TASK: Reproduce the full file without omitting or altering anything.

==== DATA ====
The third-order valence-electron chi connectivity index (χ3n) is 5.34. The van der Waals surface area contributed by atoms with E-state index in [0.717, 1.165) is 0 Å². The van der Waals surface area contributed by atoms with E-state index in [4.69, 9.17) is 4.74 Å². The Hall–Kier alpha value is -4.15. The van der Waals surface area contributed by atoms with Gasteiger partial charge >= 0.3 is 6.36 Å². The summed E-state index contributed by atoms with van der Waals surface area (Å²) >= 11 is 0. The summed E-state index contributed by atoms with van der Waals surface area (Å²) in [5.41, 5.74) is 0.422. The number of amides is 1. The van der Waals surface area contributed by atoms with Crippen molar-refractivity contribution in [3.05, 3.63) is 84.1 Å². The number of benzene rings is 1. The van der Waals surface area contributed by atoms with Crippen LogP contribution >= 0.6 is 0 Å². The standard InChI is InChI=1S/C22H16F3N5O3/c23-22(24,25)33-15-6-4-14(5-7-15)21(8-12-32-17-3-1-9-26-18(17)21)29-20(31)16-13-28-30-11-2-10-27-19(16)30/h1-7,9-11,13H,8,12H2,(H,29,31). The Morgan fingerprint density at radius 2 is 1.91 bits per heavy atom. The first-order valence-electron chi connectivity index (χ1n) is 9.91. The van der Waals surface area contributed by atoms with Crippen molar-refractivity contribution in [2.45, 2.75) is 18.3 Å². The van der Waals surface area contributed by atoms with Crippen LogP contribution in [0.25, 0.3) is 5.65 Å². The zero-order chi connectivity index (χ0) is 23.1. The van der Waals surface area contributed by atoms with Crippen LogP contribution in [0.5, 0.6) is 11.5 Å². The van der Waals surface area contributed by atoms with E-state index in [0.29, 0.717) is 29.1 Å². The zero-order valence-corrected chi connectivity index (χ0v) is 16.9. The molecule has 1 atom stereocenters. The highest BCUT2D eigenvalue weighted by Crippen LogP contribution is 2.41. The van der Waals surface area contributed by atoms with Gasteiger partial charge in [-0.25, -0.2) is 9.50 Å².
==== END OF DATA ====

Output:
The third-order valence-electron chi connectivity index (χ3n) is 5.34. The van der Waals surface area contributed by atoms with E-state index in [0.717, 1.165) is 0 Å². The van der Waals surface area contributed by atoms with E-state index in [4.69, 9.17) is 4.74 Å². The Hall–Kier alpha value is -4.15. The van der Waals surface area contributed by atoms with Gasteiger partial charge >= 0.3 is 6.36 Å². The summed E-state index contributed by atoms with van der Waals surface area (Å²) >= 11 is 0. The summed E-state index contributed by atoms with van der Waals surface area (Å²) in [5.41, 5.74) is 0.422. The number of amides is 1. The van der Waals surface area contributed by atoms with Crippen molar-refractivity contribution in [3.05, 3.63) is 84.1 Å². The number of benzene rings is 1. The van der Waals surface area contributed by atoms with Crippen LogP contribution >= 0.6 is 0 Å². The standard InChI is InChI=1S/C22H16F3N5O3/c23-22(24,25)33-15-6-4-14(5-7-15)21(8-12-32-17-3-1-9-26-18(17)21)29-20(31)16-13-28-30-11-2-10-27-19(16)30/h1-7,9-11,13H,8,12H2,(H,29,31). The Morgan fingerprint density at radius 2 is 1.91 bits per heavy atom. The first-order valence-electron chi connectivity index (χ1n) is 9.91. The van der Waals surface area contributed by atoms with Crippen molar-refractivity contribution in [2.45, 2.75) is 18.3 Å². The van der Waals surface area contributed by atoms with Crippen LogP contribution in [0.25, 0.3) is 5.65 Å². The zero-order chi connectivity index (χ0) is 23.1. The van der Waals surface area contributed by atoms with Crippen LogP contribution in [0.5, 0.6) is 11.5 Å². The van der Waals surface area contributed by atoms with E-state index in [0.29, 0.717) is 29.1 Å². The zero-order valence-corrected chi connectivity index (χ0v) is 16.9. The molecule has 1 atom stereocenters. The highest BCUT2D eigenvalue weighted by Crippen LogP contribution is 2.41. The van der Waals surface area contributed by atoms with Gasteiger partial charge in [-0.25, -0.2) is 9.50 Å².